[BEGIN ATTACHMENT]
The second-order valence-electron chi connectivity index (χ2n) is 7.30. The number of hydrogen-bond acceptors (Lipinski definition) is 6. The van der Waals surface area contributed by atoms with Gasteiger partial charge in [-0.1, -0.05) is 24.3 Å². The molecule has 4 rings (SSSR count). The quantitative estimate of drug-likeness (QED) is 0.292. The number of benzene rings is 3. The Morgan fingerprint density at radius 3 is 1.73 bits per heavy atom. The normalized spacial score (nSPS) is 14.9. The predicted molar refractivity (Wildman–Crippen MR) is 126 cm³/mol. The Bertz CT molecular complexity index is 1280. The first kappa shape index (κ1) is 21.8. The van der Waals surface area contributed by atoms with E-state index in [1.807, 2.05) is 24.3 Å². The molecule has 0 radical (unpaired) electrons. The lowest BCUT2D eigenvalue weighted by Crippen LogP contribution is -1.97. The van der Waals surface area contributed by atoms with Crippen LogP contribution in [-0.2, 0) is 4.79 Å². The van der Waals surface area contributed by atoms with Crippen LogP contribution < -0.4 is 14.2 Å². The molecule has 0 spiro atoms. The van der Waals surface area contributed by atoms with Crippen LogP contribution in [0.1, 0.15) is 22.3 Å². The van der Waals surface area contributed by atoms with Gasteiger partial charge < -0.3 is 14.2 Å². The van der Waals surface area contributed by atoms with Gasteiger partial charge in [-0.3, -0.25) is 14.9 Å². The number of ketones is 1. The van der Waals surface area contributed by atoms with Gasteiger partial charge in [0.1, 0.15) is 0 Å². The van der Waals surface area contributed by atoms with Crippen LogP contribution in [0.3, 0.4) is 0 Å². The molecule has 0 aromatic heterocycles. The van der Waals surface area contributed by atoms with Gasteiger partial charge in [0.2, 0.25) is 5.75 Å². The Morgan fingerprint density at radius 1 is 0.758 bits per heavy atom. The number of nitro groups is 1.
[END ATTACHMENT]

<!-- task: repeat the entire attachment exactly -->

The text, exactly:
The second-order valence-electron chi connectivity index (χ2n) is 7.30. The number of hydrogen-bond acceptors (Lipinski definition) is 6. The van der Waals surface area contributed by atoms with Gasteiger partial charge in [-0.1, -0.05) is 24.3 Å². The molecule has 4 rings (SSSR count). The quantitative estimate of drug-likeness (QED) is 0.292. The number of benzene rings is 3. The Morgan fingerprint density at radius 3 is 1.73 bits per heavy atom. The normalized spacial score (nSPS) is 14.9. The predicted molar refractivity (Wildman–Crippen MR) is 126 cm³/mol. The Bertz CT molecular complexity index is 1280. The first kappa shape index (κ1) is 21.8. The van der Waals surface area contributed by atoms with E-state index in [1.807, 2.05) is 24.3 Å². The molecule has 0 radical (unpaired) electrons. The lowest BCUT2D eigenvalue weighted by Crippen LogP contribution is -1.97. The van der Waals surface area contributed by atoms with Crippen LogP contribution in [-0.2, 0) is 4.79 Å². The van der Waals surface area contributed by atoms with Crippen LogP contribution < -0.4 is 14.2 Å². The molecule has 0 spiro atoms. The van der Waals surface area contributed by atoms with Crippen LogP contribution in [0.1, 0.15) is 22.3 Å². The van der Waals surface area contributed by atoms with Gasteiger partial charge < -0.3 is 14.2 Å². The van der Waals surface area contributed by atoms with Gasteiger partial charge in [-0.3, -0.25) is 14.9 Å². The number of ketones is 1. The van der Waals surface area contributed by atoms with Gasteiger partial charge in [0.1, 0.15) is 0 Å². The van der Waals surface area contributed by atoms with Crippen LogP contribution in [0.3, 0.4) is 0 Å². The molecule has 0 aromatic heterocycles. The van der Waals surface area contributed by atoms with Gasteiger partial charge in [0.2, 0.25) is 5.75 Å². The Morgan fingerprint density at radius 1 is 0.758 bits per heavy atom. The number of nitro groups is 1.